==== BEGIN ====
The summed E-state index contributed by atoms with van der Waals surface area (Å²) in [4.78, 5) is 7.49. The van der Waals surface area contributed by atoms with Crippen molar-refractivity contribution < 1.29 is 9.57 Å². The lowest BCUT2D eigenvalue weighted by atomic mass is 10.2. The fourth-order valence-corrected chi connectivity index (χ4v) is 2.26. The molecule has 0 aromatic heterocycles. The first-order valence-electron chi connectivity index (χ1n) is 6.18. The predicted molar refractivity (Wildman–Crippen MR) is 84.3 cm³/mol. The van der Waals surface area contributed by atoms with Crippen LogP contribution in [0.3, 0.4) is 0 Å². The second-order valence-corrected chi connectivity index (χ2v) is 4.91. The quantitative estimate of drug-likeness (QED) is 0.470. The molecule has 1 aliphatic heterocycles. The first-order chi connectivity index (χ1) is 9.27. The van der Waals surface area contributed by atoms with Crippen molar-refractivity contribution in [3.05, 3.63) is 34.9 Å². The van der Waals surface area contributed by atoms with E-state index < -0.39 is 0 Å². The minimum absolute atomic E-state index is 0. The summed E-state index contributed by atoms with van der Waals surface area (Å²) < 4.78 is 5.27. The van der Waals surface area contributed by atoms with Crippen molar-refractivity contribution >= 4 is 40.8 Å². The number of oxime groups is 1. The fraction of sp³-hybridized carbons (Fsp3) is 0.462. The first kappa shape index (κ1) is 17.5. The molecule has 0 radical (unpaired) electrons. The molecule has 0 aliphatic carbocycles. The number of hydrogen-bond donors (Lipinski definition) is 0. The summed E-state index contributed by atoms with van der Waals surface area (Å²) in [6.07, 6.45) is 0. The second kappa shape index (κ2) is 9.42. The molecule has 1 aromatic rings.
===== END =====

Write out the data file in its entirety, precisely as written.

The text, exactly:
The summed E-state index contributed by atoms with van der Waals surface area (Å²) in [4.78, 5) is 7.49. The van der Waals surface area contributed by atoms with Crippen molar-refractivity contribution < 1.29 is 9.57 Å². The lowest BCUT2D eigenvalue weighted by atomic mass is 10.2. The fourth-order valence-corrected chi connectivity index (χ4v) is 2.26. The molecule has 0 aromatic heterocycles. The first-order valence-electron chi connectivity index (χ1n) is 6.18. The predicted molar refractivity (Wildman–Crippen MR) is 84.3 cm³/mol. The van der Waals surface area contributed by atoms with Crippen LogP contribution in [0.3, 0.4) is 0 Å². The second-order valence-corrected chi connectivity index (χ2v) is 4.91. The quantitative estimate of drug-likeness (QED) is 0.470. The molecule has 1 aliphatic heterocycles. The first-order chi connectivity index (χ1) is 9.27. The van der Waals surface area contributed by atoms with Crippen molar-refractivity contribution in [3.05, 3.63) is 34.9 Å². The van der Waals surface area contributed by atoms with E-state index < -0.39 is 0 Å². The minimum absolute atomic E-state index is 0. The summed E-state index contributed by atoms with van der Waals surface area (Å²) < 4.78 is 5.27. The van der Waals surface area contributed by atoms with Crippen molar-refractivity contribution >= 4 is 40.8 Å². The number of oxime groups is 1. The fraction of sp³-hybridized carbons (Fsp3) is 0.462. The first kappa shape index (κ1) is 17.5. The molecule has 0 radical (unpaired) electrons. The molecule has 0 aliphatic carbocycles. The number of hydrogen-bond donors (Lipinski definition) is 0. The summed E-state index contributed by atoms with van der Waals surface area (Å²) in [6.07, 6.45) is 0. The second kappa shape index (κ2) is 9.42. The molecule has 1 aromatic rings.